The Dangers of Hitchhiking
Don’t be stupid. Someone might blow
your fucking brains out.
I saw a hitchhiker at the entrance to the South Ventura Freeway the other day. She looked to be about 17 with blonde beach wavy hair, cut off denim shorts, a tight fitting T-shirt, and broken-in canvas tennis shoes.
I looked at her, waited my turn, and thought of my father.
He often picked up hitchhikers. It was a big thing in the 1960s and 70s. It was a time when thumbs were used for hitching rides instead of for texting messages like “Dude, come pick me up.”
In Los Angeles, getting on the freeway usually requires waiting for a short stoplight to turn green, signaling that it’s okay to gun it and make your way into the sea of cars. And while we wait our turn, we are approached by men and women holding up signs in an effort to guilt us into handing over a few bucks. I’ve seen everything from “Homeless vet. Have dog. Need help” to “Will Work for Beer,” but pretty girls with their thumbs out are unusual.
Dad hated to see young people hitchhiking. He thought they were careless and stupid. And when dad saw hitchhikers he would turn into some kind of crusader whose job was to keep the youth of America safe.
If a kid was selling flowers on the street, it was his job to buy the lot and send them home where they belonged. If he witnessed a guy roughing up his wife or girlfriend, it was dad’s job to jump out of the car and “take care of it.” I remember my mom telling a story once where dad jumped out of a car after witnessing a young guy pushing and hitting his girlfriend. Dad gave him the famous one-punch and knocked him out. In turn, the girlfriend began hitting my father with her purse.
But young hitchhikers were the ones that really needed to be taught a lesson, and my father was the one who would give it to them.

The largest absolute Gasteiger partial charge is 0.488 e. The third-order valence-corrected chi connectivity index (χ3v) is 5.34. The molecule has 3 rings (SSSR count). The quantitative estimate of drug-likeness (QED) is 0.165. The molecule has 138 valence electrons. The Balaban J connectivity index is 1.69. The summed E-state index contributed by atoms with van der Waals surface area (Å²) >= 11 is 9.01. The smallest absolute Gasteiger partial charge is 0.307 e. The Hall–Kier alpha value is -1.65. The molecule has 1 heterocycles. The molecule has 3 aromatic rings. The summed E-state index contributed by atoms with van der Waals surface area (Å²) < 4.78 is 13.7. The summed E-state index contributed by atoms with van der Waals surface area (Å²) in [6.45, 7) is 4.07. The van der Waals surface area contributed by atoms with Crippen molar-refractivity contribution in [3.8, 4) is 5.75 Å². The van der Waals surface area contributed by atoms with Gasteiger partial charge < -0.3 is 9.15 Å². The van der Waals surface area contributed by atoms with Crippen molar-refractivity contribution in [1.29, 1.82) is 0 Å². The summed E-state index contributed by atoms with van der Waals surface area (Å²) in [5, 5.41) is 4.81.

Looking back, he was like an Italian Clark Kent. He would walk in the door after a day of “work” wearing his three piece suit, gold chains and dark glasses and retreat quickly to the bedroom. He would appear a few minutes later looking completely different in his black framed spectacles with clear glass, tighty whities and white tank T-Shirt. The black hairy body against the white underwear made him resemble something equivalent to Wolverene.
He would settle himself in his leather recliner and begin to tell the stories of his superhero acts of the day.
“I saw these two young girls hitchhiking…”
I knew what was coming next. My father made it clear to me at a young age that he would “break my thumbs” if he ever saw me hitchhiking. I think this is why I never once hitchhiked and begged every friend who would listen to not hitchhike in fear they might come face-to-face with Super Banjo.
“Can you believe these fucking stupid kids would hitchhike with all the maniacs out there?” he’d say.
Never once did it occur to my father that his actions might be considered that of a maniac.
“I taught them a lesson they won’t forget,” he’d tell us.
If dad saw young people hitchhiking, he would pick them up, and after some dead silence, punch the gas pedal, drive at record speeds, and quickly pull his Cadillac off the side of the road in a screeching halt. He would then turn around, face the kids in the back seat and pull a gun on them.
“How would you like it if I blew your brains out?” would be some of the choice words he’d have for whoever happened to be sitting in the back seat.
And then came his graphic and descriptive tirade about the dangers of hitchhiking. A bad guy might kidnap them and leave them locked in a storage unit to die a slow death. A bad guy might chop them up and leave their body parts buried all over Miami never to be found again. Once their faces reached the perfect shade of white, he’d teach them the lesson.
“Hitchhiking is dangerous. Don’t be stupid because the next guy that picks you up might not be a nice guy like me and blow your fucking brains out.”
If they hadn’t already bolted from the car and were running like hell, he’d offer to take them where they needed to go. He would sometimes hand them a $10 or $20 and tell them to keep it for a future cab or bus ride.
As for me, I often wonder if dad’s way of parenting wasn’t such a bad one.
I never hitchhiked (didn’t want my thumbs broken), never took up smoking (didn’t want “every one of my fingers broken”) and never did drugs (didn’t want dad to “break my legs.”) My father may not have been the “Leave it to Beaver” version of what a dad looks like, but the fear of having my body parts broken was enough to keep me out of trouble — most of the time.